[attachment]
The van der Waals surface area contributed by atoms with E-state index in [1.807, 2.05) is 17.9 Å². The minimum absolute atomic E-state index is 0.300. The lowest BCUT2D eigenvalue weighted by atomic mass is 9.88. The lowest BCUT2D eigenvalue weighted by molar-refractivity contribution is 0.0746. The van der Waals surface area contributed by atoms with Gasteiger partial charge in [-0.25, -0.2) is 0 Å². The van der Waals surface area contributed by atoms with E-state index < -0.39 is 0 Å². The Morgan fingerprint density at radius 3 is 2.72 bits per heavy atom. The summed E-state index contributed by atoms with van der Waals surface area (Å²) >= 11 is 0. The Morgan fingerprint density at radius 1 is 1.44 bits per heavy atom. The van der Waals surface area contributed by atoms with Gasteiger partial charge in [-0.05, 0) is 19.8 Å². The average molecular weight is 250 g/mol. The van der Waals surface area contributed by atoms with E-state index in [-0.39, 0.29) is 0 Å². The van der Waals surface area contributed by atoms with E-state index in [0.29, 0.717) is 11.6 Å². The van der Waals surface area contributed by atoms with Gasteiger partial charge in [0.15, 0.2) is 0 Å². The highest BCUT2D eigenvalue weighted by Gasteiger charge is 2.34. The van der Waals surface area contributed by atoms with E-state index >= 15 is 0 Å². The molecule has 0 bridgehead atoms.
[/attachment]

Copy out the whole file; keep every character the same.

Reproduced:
The van der Waals surface area contributed by atoms with E-state index in [1.807, 2.05) is 17.9 Å². The minimum absolute atomic E-state index is 0.300. The lowest BCUT2D eigenvalue weighted by atomic mass is 9.88. The lowest BCUT2D eigenvalue weighted by molar-refractivity contribution is 0.0746. The van der Waals surface area contributed by atoms with Gasteiger partial charge in [-0.25, -0.2) is 0 Å². The van der Waals surface area contributed by atoms with E-state index < -0.39 is 0 Å². The Morgan fingerprint density at radius 3 is 2.72 bits per heavy atom. The summed E-state index contributed by atoms with van der Waals surface area (Å²) >= 11 is 0. The Morgan fingerprint density at radius 1 is 1.44 bits per heavy atom. The van der Waals surface area contributed by atoms with Gasteiger partial charge in [-0.05, 0) is 19.8 Å². The average molecular weight is 250 g/mol. The van der Waals surface area contributed by atoms with E-state index in [-0.39, 0.29) is 0 Å². The van der Waals surface area contributed by atoms with E-state index in [0.29, 0.717) is 11.6 Å². The van der Waals surface area contributed by atoms with Gasteiger partial charge in [0.15, 0.2) is 0 Å². The highest BCUT2D eigenvalue weighted by Gasteiger charge is 2.34. The van der Waals surface area contributed by atoms with E-state index >= 15 is 0 Å². The molecule has 0 bridgehead atoms.